Gosh, all this talk about comfort food has made me hungry.

I wonder if there’s any left-over Tater Tot casserole in the fridge.

Yeah, there would be left-overs.


  1. Joanie says:

    That sure sounds like rice pudding to me!!

  2. Schmieder says:

    I’ve got some leftover Cheeseburger Hamburger Helper that you might like. I’m blowing it off for leftover Shrimp Broil from last night’s excellent visit to Tre!

  3. Alona says:

    I remember that little kitchen in Volga SD Spent a lot of time in there when we were painting your Mom’s house.

  4. Connie says:

    I have tried to duplicate my Grandma’s potato salad for years to no avail…I am certain she used a secret ingredient that she didnt want to share with me…Same goes for her oxtail soup, dumplings, fried chicken, bread, cinnamon rolls, listy leaves, and the list goes on and on..or maybe its just the memory I have of her and I making all these wonderful things together that made them all taste so much better…I hope your bike is a minor fix…Love your blogs…

  5. Cam Lind says:

    O. K. enough food talk. I have to go out on West 12th and Western. On the way back I have to drive past Bob’s Chicken……………………..enough said………………

  6. Lynnal Nelson says:

    We Anundson girls always talk about when Mom made us rice with cinn & sugar…….Dad always got meat so we think they couldn’t afford meat for all of us, but rice is a treat to this day! and homemade tomato soup…………I can make that as good as moms! yumm………….good memories!!!

  7. Per Pål P says:

    Ahhhh Salmon Loaf, Salmon Loaf, Salmon Loaf…wonderful fantastic Salmon Loaf….And Ja….complete with the bones and the skin….and I still like extra crackers in both Salmon Loaf and Meat Loaf…I think Mor used extra crackers to “make it go further”… I still like to use “whole” melk…in both Meat Loaf and Salmon Loaf…Just that little extra touch from our youthful days cuz you can bet that our Mother’s didn’t use skim melk. One time Bernie Hunhoff, of South Dakota Magazine, told me that his favorite “dish” to fix is Salmon Loaf…but, he has a “secret ingredient”….Mayo….I tried it and it is good, but I still make it like Mor…. Did you see in the Argus…..some of the best cooks are going back to using lard…. Ja…Lard….We were never able to make fattigmann bakkels like Olga Erickson did….then one time at Nordic Fest in Decorrah there was a lady making the best fattigmann bakkels …and when I asked what she frying them in…she said…”feit…ja…feit”…(lard) And that’s what Olga did….and now we do too.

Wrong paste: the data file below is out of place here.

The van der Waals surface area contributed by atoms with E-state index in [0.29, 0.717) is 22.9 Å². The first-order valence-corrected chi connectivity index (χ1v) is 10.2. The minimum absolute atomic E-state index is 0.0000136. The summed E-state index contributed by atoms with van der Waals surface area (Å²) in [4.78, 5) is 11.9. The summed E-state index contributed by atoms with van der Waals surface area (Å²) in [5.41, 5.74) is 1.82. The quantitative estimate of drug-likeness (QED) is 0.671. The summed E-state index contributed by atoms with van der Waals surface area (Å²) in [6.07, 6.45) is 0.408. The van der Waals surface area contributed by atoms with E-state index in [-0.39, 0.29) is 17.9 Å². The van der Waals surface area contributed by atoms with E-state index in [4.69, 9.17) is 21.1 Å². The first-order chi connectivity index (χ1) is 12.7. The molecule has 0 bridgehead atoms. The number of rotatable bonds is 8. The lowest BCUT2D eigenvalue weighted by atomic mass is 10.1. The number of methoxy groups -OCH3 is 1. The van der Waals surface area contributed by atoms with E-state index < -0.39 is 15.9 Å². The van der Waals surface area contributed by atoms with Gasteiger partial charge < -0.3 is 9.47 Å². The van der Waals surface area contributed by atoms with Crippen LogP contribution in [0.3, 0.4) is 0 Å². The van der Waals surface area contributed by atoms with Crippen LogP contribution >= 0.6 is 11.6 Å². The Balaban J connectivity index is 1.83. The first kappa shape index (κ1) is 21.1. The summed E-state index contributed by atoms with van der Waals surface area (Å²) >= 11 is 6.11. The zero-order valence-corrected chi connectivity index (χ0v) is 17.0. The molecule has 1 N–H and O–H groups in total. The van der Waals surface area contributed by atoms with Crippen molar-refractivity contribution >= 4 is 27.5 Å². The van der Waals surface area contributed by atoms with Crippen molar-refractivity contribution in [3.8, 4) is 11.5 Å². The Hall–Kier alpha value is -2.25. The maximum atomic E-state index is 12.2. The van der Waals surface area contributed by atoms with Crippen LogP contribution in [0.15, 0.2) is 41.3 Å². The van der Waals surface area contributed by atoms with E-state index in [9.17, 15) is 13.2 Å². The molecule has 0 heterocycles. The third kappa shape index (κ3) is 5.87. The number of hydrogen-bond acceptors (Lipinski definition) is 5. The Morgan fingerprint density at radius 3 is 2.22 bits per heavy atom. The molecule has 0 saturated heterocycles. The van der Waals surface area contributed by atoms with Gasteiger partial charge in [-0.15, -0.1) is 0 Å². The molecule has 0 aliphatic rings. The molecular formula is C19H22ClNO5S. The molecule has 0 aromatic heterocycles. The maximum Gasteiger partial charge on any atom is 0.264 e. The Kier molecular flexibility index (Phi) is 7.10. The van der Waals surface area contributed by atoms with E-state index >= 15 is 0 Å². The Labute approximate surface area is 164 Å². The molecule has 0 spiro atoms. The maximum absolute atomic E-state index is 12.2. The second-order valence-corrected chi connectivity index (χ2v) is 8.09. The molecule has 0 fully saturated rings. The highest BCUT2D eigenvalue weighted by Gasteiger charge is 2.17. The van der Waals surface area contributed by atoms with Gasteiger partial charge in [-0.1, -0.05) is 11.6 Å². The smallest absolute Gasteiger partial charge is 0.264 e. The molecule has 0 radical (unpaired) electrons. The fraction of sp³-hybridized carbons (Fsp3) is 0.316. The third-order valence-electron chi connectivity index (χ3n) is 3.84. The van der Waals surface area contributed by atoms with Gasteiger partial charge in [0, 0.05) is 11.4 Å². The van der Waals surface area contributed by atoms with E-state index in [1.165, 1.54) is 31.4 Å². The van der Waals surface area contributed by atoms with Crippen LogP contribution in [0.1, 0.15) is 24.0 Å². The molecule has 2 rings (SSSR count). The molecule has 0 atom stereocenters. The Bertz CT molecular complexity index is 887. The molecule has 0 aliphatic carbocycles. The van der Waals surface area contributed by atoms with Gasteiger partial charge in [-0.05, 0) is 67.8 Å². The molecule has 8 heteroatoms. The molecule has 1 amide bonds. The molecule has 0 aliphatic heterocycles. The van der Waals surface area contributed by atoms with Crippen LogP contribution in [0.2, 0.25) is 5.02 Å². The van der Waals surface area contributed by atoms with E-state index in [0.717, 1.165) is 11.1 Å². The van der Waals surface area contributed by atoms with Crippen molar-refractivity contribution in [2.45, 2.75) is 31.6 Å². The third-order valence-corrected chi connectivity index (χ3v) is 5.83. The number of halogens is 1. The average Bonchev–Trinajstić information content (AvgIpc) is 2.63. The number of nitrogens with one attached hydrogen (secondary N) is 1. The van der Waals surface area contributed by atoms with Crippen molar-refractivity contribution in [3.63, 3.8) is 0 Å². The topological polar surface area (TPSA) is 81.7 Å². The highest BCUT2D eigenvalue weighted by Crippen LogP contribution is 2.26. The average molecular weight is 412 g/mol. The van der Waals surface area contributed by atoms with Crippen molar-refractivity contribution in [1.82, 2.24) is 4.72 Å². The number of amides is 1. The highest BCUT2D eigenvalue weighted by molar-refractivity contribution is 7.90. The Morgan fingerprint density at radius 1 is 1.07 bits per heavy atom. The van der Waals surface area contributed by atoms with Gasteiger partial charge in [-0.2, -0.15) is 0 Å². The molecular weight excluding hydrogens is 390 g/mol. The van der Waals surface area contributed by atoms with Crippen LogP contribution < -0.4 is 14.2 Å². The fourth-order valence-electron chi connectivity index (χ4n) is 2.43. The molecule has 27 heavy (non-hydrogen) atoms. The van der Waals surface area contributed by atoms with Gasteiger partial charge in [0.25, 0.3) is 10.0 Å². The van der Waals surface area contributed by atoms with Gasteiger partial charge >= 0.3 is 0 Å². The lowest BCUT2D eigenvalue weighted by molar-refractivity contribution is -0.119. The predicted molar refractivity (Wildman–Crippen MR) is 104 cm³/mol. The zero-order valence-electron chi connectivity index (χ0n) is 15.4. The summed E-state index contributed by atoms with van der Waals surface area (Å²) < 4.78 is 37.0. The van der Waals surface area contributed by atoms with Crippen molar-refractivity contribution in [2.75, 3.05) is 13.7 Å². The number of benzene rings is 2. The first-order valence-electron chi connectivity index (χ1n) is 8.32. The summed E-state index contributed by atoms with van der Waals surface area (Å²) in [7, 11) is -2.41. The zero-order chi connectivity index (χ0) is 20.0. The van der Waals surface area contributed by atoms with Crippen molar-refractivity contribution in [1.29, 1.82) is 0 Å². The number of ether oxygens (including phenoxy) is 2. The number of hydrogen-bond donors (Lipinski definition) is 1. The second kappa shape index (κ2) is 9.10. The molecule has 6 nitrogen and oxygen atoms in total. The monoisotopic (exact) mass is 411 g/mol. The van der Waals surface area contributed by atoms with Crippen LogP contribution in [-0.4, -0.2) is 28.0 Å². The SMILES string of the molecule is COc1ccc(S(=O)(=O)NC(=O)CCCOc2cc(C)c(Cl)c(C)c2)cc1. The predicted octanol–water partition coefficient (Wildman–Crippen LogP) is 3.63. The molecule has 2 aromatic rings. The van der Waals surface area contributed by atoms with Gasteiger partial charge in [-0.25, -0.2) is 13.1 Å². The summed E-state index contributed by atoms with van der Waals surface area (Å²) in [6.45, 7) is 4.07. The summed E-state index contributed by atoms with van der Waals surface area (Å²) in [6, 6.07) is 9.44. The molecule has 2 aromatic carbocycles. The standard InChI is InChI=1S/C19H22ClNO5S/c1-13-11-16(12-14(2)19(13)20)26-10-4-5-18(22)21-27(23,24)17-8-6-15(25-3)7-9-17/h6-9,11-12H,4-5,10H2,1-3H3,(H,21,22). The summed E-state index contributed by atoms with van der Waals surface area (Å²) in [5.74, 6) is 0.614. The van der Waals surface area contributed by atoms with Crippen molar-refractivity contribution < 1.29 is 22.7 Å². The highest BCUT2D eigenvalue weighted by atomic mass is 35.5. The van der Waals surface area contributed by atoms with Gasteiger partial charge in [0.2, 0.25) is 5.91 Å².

Doug…it’s been a long time since I made salmon loaf….but, you can bet it won’t be very long now.
    Thanks for the great memories….

  8. Pat K says:

    isn’t it wonderful the things you learn at Nordic Fest? My youngest daughter and family live in Decorah…son-in-law owns the Pizza Ranch! thats a good eat, too. Nordic Fest is a fun wkend the end of July for anyone to attend. Pat

  9. Suzan says:

    Seeing that kitchen pic brought a flood of memories of time in the kitchen with Grandma and Grandpa. It sure seemed bigger then! I can remember sitting at that table eating Sugar Corn Pops for breakfast and later Sardines. Both treats Grandpa liked! Tough, chewy dumplings are the only way to go. I thought that was your recipe. Your chili is a staple at my house. Mmmmm…tater tot casserole. In my house of non-potato eaters, I could have the whole thing! Adding tater tots to the grocery list. Now I need to find something to eat!

  10. Sweeps says:

    At our family reunion last weekend, several of us cousins talked about Grandma’s kumla. There was no stuffing bits of ham inside; she boiled them in the broth of uncured ham, which was served along side the kumla. It’s very hard to find uncured ham, so if any of you have any ideas, I’d love to hear them! (And I’m a city girl, so please take pity on me if I’m misspeaking about “uncured ham”; maybe that’s all ham is, cured pork. I don’t know, but I’d love to find out!) Thanks for the memories and the blog, Doug!

  11. Per Pål P says:

    Several questions…. Doug…. What was on the plate on the wall next to the table? What was on the table ? What color was the table ?

  12. Doug Lund says:

    Grant. I remember the small glass plate on the wall had a religious message..God Bless This House..or something like that. I’ve enlarged the image but still can’t tell for sure what’s on the table..which had a green top, by the way. It could be that we had company for dinner that day because the table is pushed against the wall and the extra kitchen chairs aren’t there meaning they were being used for the dining room overflow. Or it could have been an anniversary. The items atop the table could be gifts; a mystery beyond solution, I’m afraid.